Members of Washington's banking community, along with boosters of the local economy, persist in touting the District as a growing world financial center. The District is unlikely to become a world financial center, however, as long as political and local banking interests continue to hold a decidedly narrow view of the competitive environment.

The banking industry in the District has undergone dramatic changes since the initial D.C. interstate banking law was approved in 1985. Regional interstate mergers not only have produced significant changes in the leadership of the District's banking industry but also can be expected to give a substantial boost to the local economy.

Even more important, where local and regional bankers are concerned, reciprocal banking laws have given them time to develop institutions that are large enough to withstand competition by industry giants from New York and other money centers. Interstate acquisitions by bank holding companies such as MNC Financial Inc. of Baltimore and Sovran Financial Corp. of Norfolk have made it less likely that they will be taken over by big out-of-state institutions.

In short, local control of the banking industry in the Middle Atlantic region is virtually assured for several years. That was the primary goal of bankers in the region in pushing for legislation that permits reciprocal mergers across state lines. They feared being gobbled up by banking giants from outside the region and their inability to compete if those institutions were given early access to local markets.

"The initial results of interstate banking in the Middle Atlantic states have answered the wildest dreams of the optimists, and it has not resulted in the feared out-of-area takeover," observed Arnold Danielson, an industry analyst and consultant who heads a Rockville firm.

Deep-seated fears persist among local bankers, nonetheless. Competition, not takeover, is their primary concern. That is especially true in the District, though the industry trade group representing area financial institutions shares those concerns. Thus the Greater Washington Financial Institutions Association (GWFIA) is waging an intense fight to block 11 companies from obtaining D.C. bank charters.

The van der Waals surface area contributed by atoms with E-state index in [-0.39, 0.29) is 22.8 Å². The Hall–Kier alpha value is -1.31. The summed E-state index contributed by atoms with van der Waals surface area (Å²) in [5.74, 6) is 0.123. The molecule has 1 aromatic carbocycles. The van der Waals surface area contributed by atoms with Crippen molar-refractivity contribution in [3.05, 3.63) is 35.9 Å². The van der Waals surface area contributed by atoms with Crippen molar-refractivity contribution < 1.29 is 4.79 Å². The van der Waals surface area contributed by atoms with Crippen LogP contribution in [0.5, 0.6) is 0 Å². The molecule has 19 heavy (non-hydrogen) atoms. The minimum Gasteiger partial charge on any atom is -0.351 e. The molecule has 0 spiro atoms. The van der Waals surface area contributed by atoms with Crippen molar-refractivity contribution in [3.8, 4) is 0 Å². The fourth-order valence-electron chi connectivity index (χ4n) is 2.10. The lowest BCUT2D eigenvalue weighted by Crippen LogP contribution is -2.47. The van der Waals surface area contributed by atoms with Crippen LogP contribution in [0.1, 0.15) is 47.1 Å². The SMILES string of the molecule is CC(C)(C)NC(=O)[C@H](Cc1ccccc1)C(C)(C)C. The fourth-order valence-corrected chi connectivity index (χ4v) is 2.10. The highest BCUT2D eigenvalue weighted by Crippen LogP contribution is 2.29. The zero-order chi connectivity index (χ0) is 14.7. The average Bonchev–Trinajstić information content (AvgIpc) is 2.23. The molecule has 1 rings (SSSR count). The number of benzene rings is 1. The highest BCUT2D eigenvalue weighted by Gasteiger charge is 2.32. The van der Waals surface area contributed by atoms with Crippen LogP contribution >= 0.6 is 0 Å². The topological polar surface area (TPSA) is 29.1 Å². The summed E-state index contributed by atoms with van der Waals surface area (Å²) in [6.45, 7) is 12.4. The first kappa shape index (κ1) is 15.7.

GWFIA has filed a lawsuit against the 11 companies and the D.C. government in an attempt to block the 11 organizations -- some of them holding companies from outside the region -- from obtaining bank charters under an obscure District law. The bank and savings and loan lobbying group contends the applicants are trying to enter the District through a loophole in the local banking law. Applications for the 11 charters were made shortly before the current D.C. banking law became effective last year.

Presumably those companies would have expanded powers to provide brokerage, insurance and other services that federally chartered banks in the District are precluded from offering.

Until the District approved a new banking law that provides for the appointment of a bank superintendent, the Comptroller of the Currency approved all applications for bank charters in the District. Indeed, the comptroller's office has given preliminary approval to most of the so-called loophole bank applicants.

Last week, however, the D.C. Council Committee on Housing and Economic Development, under intense lobbying by GWFIA, rejected proposed regulations that would have permitted the new District banking superintendent to grant expanded powers on his own authority to locally chartered institutions. The committee decided instead to spell out those powers in legislation that is yet to be developed.

"Of course we did our share of lobbying and we got some of the things that we wanted," acknowledged Samuel Foggie, president of GWFIA. "We don't want {banks with D.C. charters} to do what we can't do."

The committee's chairwoman, council member Charlene Drew Jarvis, says her panel is receiving information on how the new statute should be drawn. GWFIA obviously is confident that it can influence that process by proposing and lobbying for a law that drastically limits powers of the 11 applicants for D.C. charters.

Jarvis says that the issue involved is one of safety and soundness and that her primary motive for wanting the banking powers covered by legislation is her concern for depositors in the District.

Nonetheless, the committee's action, which the bankers' lobby strongly supports, essentially accomplishes what GWFIA probably could not in the pending lawsuit. "I kind of hope that the suit will wane away in light of this and it probably will," Foggie acknowledged.

No doubt the suit will be abandoned as Foggie indicated. It's also possible D.C. bank charters will become less attractive in the wake of industry and legislative resistance.

In the meantime, there is little else to suggest that major financial institutions from outside the region are prepared to enter the District through acquisition of D.C. banks. That type of interstate merger by those institutions appears to be out as long as they're required to comply with stringent community investment requirements imposed by the council.